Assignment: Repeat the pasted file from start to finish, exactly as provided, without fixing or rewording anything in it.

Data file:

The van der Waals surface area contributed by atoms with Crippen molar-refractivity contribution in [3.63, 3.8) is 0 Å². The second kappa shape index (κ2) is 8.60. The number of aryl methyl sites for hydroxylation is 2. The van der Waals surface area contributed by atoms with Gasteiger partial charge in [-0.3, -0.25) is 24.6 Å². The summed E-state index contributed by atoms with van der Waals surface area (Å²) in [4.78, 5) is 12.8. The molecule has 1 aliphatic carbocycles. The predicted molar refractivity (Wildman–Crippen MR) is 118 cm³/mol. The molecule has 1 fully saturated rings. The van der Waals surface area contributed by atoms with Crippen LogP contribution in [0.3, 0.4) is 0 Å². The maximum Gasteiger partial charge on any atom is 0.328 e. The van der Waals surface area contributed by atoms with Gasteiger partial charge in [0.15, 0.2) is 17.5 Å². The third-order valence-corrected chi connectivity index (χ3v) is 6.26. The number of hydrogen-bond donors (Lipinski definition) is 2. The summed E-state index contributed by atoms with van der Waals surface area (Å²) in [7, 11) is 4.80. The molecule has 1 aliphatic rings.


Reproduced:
The van der Waals surface area contributed by atoms with Crippen molar-refractivity contribution in [3.63, 3.8) is 0 Å². The second kappa shape index (κ2) is 8.60. The number of aryl methyl sites for hydroxylation is 2. The van der Waals surface area contributed by atoms with Gasteiger partial charge in [-0.3, -0.25) is 24.6 Å². The summed E-state index contributed by atoms with van der Waals surface area (Å²) in [4.78, 5) is 12.8. The molecule has 1 aliphatic carbocycles. The predicted molar refractivity (Wildman–Crippen MR) is 118 cm³/mol. The molecule has 1 fully saturated rings. The van der Waals surface area contributed by atoms with Crippen LogP contribution in [0.3, 0.4) is 0 Å². The maximum Gasteiger partial charge on any atom is 0.328 e. The van der Waals surface area contributed by atoms with Gasteiger partial charge in [0.15, 0.2) is 17.5 Å². The third-order valence-corrected chi connectivity index (χ3v) is 6.26. The number of hydrogen-bond donors (Lipinski definition) is 2. The summed E-state index contributed by atoms with van der Waals surface area (Å²) in [7, 11) is 4.80. The molecule has 1 aliphatic rings.